One issue that was vocalized during the meeting involved a concern that the RTI process is serving as a means to delay identification for special education services. Indeed, guidance has been issued previously from the US Department of Education to State Directors of Special Education specifically instructing that RTI/ SRBI can be utilized as part of the identification process, but must not “delay or deny a timely initial evaluation to determine if a child is a child with a disability and, therefore eligible for special education and related services pursuant to an individualized education program.” (OSEP MemorandumJanuary 21, 2010). While the RTI process is data driven and an excellent way to gather information regarding children’s learning styles, the Congressional intent of the process was never to delay identification for special education. In fact, it was meant to help close the achievement gap and provide specialized instruction for students who may be struggling due to teaching styles and interventions that did not work for his/her individual learning style.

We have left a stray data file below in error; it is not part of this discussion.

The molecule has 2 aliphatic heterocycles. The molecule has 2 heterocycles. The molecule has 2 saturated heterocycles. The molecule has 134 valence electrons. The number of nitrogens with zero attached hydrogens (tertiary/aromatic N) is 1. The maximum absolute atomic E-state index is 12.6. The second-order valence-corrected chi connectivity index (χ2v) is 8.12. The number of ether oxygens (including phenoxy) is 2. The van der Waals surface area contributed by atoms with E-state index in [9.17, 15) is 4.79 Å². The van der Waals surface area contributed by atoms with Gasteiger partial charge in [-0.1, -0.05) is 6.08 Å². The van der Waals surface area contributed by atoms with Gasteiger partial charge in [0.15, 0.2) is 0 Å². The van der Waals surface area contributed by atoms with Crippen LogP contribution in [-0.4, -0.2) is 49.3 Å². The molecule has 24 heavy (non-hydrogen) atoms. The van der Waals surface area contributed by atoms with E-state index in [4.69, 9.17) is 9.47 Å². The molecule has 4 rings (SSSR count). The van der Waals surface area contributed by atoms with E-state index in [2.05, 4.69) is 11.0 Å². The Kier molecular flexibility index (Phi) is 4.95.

Currently, the State Board of Education has requested additional information and supporting data regarding the status of RTI/SRBI throughout the state from the State Department of Education. The state legislature is not expected to address issues related to RTI in this session, but the state Board of Education is expected to continue the discussion at an upcoming Board meeting, date yet to be determined. Stakeholders are encouraged to submit their issues and concerns regarding RTI – and any other special education related concerns – directly to the State Board of Education (http://www.sde.ct.gov/sde/cwp/view.asp?a=2683&q=322228).
As these and other issues relating to special education services within our state are addressed by the federal and state legislature and the State Department of Education, I intend to be an active participant in the discussion – both by providing direct input to our members in government and the department of education, as well as by sharing information with families. Knowledge is an important component to effective advocacy. Working together, empowering each other, all children can have access to a free, appropriate educational program.